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Sastry's 10-year study of New Orleans Katrina evacuees shows demographic differences between returning and nonreturning

Stafford says less educated, smaller investors more likely to sell off stock and lock in losses during market downturn

Chen says job fit, job happiness can be achieved over time

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Deirdre Bloome wins ASA award for work on racial inequality and intergenerational transmission

Bob Willis awarded 2015 Jacob Mincer Award for Lifetime Contributions to the Field of Labor Economics

David Lam is new director of Institute for Social Research

Elizabeth Bruch wins Robert Merton Prize for paper in analytic sociology

Next Brown Bag

Monday, Oct 12
Joe Grengs, Policy & Planning for Social Equity in Transportation

Will This Trip Really Be Exciting? The Role of Incidental Emotions in Product Evaluation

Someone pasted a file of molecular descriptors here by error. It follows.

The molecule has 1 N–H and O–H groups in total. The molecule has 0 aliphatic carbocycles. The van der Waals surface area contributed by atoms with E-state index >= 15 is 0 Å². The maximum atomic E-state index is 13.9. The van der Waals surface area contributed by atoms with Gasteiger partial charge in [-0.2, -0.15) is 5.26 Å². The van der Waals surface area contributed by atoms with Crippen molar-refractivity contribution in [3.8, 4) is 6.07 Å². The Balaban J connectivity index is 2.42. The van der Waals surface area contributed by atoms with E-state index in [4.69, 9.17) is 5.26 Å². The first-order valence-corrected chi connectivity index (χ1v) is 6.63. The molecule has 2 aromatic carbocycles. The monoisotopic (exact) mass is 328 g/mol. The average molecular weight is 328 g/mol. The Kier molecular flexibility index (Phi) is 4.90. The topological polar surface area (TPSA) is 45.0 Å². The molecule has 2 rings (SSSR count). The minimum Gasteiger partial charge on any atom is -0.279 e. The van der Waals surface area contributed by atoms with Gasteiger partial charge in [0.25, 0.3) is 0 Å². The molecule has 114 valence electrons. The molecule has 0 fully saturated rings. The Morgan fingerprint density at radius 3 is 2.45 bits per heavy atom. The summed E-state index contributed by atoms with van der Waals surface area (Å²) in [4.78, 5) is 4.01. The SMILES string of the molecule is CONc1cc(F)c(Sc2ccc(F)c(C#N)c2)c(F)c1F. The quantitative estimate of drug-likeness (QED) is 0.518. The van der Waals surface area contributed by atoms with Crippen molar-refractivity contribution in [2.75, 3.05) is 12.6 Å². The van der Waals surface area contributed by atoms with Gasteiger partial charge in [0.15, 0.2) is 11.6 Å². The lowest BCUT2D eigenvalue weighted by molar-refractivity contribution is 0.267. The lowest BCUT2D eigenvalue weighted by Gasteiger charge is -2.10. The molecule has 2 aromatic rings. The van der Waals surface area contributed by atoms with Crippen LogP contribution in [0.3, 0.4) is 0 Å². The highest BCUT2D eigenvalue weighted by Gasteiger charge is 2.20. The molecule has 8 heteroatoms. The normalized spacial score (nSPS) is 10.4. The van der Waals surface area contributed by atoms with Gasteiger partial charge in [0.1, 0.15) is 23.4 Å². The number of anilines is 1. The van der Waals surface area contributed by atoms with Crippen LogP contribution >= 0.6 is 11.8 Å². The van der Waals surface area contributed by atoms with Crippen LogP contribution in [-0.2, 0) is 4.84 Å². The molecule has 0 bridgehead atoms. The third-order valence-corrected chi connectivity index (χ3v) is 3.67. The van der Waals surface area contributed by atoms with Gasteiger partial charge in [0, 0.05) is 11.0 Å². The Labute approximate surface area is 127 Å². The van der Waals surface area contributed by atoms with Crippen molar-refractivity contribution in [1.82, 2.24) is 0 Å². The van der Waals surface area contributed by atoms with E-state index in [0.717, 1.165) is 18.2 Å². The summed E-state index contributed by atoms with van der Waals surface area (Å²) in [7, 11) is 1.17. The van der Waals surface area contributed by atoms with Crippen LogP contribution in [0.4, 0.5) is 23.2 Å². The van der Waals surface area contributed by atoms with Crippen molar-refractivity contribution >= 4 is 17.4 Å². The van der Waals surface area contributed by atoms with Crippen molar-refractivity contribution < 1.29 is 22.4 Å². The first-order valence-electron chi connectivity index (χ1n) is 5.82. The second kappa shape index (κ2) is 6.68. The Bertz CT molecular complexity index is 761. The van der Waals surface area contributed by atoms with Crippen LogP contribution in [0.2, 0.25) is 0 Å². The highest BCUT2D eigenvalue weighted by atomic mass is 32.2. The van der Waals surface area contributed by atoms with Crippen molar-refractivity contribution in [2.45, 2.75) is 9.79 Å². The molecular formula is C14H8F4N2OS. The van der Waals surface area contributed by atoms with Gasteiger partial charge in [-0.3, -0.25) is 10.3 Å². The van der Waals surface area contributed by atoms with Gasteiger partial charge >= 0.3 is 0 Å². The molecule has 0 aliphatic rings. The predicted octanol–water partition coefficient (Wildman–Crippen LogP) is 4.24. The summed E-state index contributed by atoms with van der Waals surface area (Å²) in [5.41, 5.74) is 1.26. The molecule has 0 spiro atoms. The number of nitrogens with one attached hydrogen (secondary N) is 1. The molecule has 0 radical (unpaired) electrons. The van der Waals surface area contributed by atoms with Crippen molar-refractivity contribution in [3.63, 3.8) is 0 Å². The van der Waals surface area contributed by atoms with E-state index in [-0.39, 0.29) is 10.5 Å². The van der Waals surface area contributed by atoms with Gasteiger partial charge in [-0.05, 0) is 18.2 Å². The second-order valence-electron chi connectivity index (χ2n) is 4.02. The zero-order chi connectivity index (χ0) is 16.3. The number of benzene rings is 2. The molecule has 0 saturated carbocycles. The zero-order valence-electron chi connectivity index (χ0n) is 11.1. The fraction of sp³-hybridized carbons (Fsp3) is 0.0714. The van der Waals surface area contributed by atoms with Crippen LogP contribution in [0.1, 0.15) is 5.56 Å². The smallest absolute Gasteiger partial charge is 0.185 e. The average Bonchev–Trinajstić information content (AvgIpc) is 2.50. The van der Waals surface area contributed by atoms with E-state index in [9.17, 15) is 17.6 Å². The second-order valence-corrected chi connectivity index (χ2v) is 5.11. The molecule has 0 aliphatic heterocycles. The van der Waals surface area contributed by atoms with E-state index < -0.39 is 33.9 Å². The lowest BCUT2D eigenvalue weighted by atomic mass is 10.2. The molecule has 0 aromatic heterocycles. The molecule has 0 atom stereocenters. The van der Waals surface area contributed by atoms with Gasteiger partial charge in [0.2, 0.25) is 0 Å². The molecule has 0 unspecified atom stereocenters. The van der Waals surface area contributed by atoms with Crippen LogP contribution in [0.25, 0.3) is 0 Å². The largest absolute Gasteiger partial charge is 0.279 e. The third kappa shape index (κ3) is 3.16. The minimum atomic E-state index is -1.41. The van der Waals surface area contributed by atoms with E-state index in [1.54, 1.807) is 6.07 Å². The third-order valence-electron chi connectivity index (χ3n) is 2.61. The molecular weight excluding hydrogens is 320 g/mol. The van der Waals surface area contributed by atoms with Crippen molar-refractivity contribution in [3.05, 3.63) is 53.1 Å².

Archived Abstract of Former PSC Researcher

Kim, H., K. Park, and Norbert Schwarz. 2010. "Will This Trip Really Be Exciting? The Role of Incidental Emotions in Product Evaluation." Journal of Consumer Research, 36(6): 983-991.

Two studies examine how different emotions of the same valence influence product evaluation when products make specific emotional claims. Vacation products with adventurous (serene) appeals were evaluated more favorably when participants felt excited (peaceful) rather than peaceful (excited). This emotion-congruency effect was not observed when participants were aware of the incidental nature of their feelings (study 1) and was mediated by the influence of feelings on participants' expectations that the product will deliver what it promises (study 2). The findings show that consumers differentiate between distinct positive emotions and use them as information in assessing a product's emotional claims.

DOI:10.1086/644763 (Full Text)

Country of focus: United States of America.

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